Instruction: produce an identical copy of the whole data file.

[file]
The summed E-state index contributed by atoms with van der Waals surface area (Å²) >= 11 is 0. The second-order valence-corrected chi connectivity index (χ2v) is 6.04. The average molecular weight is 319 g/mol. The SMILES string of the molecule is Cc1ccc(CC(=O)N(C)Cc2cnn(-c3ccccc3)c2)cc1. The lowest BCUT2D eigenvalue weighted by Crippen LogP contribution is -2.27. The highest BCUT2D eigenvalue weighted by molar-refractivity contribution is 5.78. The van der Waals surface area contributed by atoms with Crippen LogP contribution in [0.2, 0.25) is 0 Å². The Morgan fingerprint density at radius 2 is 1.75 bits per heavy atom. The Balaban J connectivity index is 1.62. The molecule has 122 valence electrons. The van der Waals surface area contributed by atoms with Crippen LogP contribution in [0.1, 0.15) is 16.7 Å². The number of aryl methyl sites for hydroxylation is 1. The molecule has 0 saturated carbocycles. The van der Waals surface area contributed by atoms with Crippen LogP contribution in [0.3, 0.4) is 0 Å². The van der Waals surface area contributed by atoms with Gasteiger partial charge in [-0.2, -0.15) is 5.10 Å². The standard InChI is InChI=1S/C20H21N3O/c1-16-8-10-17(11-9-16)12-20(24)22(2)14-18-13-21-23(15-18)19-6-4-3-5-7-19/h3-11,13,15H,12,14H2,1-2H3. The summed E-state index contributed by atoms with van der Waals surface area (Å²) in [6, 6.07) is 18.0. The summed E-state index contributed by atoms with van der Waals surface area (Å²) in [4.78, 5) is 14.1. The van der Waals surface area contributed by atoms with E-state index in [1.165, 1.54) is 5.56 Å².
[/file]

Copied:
The summed E-state index contributed by atoms with van der Waals surface area (Å²) >= 11 is 0. The second-order valence-corrected chi connectivity index (χ2v) is 6.04. The average molecular weight is 319 g/mol. The SMILES string of the molecule is Cc1ccc(CC(=O)N(C)Cc2cnn(-c3ccccc3)c2)cc1. The lowest BCUT2D eigenvalue weighted by Crippen LogP contribution is -2.27. The highest BCUT2D eigenvalue weighted by molar-refractivity contribution is 5.78. The van der Waals surface area contributed by atoms with Crippen LogP contribution in [0.2, 0.25) is 0 Å². The Morgan fingerprint density at radius 2 is 1.75 bits per heavy atom. The Balaban J connectivity index is 1.62. The molecule has 122 valence electrons. The van der Waals surface area contributed by atoms with Crippen LogP contribution in [0.1, 0.15) is 16.7 Å². The number of aryl methyl sites for hydroxylation is 1. The molecule has 0 saturated carbocycles. The van der Waals surface area contributed by atoms with Crippen LogP contribution in [0.3, 0.4) is 0 Å². The van der Waals surface area contributed by atoms with Gasteiger partial charge in [-0.2, -0.15) is 5.10 Å². The standard InChI is InChI=1S/C20H21N3O/c1-16-8-10-17(11-9-16)12-20(24)22(2)14-18-13-21-23(15-18)19-6-4-3-5-7-19/h3-11,13,15H,12,14H2,1-2H3. The summed E-state index contributed by atoms with van der Waals surface area (Å²) in [6, 6.07) is 18.0. The summed E-state index contributed by atoms with van der Waals surface area (Å²) in [4.78, 5) is 14.1. The van der Waals surface area contributed by atoms with E-state index in [1.165, 1.54) is 5.56 Å².